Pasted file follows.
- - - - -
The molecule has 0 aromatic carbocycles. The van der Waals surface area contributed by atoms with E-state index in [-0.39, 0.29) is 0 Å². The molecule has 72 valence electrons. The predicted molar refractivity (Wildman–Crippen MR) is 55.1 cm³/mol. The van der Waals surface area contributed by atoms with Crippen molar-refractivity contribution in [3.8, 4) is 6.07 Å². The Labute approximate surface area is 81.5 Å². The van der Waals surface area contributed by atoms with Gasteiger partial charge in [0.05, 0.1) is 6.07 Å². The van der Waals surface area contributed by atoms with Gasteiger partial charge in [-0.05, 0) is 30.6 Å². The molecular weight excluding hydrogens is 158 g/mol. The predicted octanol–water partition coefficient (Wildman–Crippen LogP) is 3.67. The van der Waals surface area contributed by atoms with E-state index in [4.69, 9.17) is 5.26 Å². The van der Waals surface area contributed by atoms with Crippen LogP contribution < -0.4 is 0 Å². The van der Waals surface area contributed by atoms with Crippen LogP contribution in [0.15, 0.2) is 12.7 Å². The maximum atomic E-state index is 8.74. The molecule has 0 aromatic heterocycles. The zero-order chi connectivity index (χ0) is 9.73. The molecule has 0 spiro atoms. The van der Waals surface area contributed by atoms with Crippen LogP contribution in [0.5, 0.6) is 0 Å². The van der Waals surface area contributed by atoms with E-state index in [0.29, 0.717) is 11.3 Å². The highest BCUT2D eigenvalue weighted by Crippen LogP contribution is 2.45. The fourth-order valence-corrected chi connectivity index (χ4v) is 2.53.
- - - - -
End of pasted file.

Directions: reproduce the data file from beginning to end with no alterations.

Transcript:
The molecule has 0 aromatic carbocycles. The van der Waals surface area contributed by atoms with E-state index in [-0.39, 0.29) is 0 Å². The molecule has 72 valence electrons. The predicted molar refractivity (Wildman–Crippen MR) is 55.1 cm³/mol. The van der Waals surface area contributed by atoms with Crippen molar-refractivity contribution in [3.8, 4) is 6.07 Å². The Labute approximate surface area is 81.5 Å². The van der Waals surface area contributed by atoms with Gasteiger partial charge in [0.05, 0.1) is 6.07 Å². The van der Waals surface area contributed by atoms with Gasteiger partial charge in [-0.05, 0) is 30.6 Å². The molecular weight excluding hydrogens is 158 g/mol. The predicted octanol–water partition coefficient (Wildman–Crippen LogP) is 3.67. The van der Waals surface area contributed by atoms with E-state index in [4.69, 9.17) is 5.26 Å². The van der Waals surface area contributed by atoms with Crippen LogP contribution < -0.4 is 0 Å². The van der Waals surface area contributed by atoms with Crippen LogP contribution in [0.15, 0.2) is 12.7 Å². The maximum atomic E-state index is 8.74. The molecule has 0 aromatic heterocycles. The zero-order chi connectivity index (χ0) is 9.73. The molecule has 0 spiro atoms. The van der Waals surface area contributed by atoms with Crippen LogP contribution in [0.5, 0.6) is 0 Å². The van der Waals surface area contributed by atoms with E-state index in [0.29, 0.717) is 11.3 Å². The highest BCUT2D eigenvalue weighted by Crippen LogP contribution is 2.45. The fourth-order valence-corrected chi connectivity index (χ4v) is 2.53.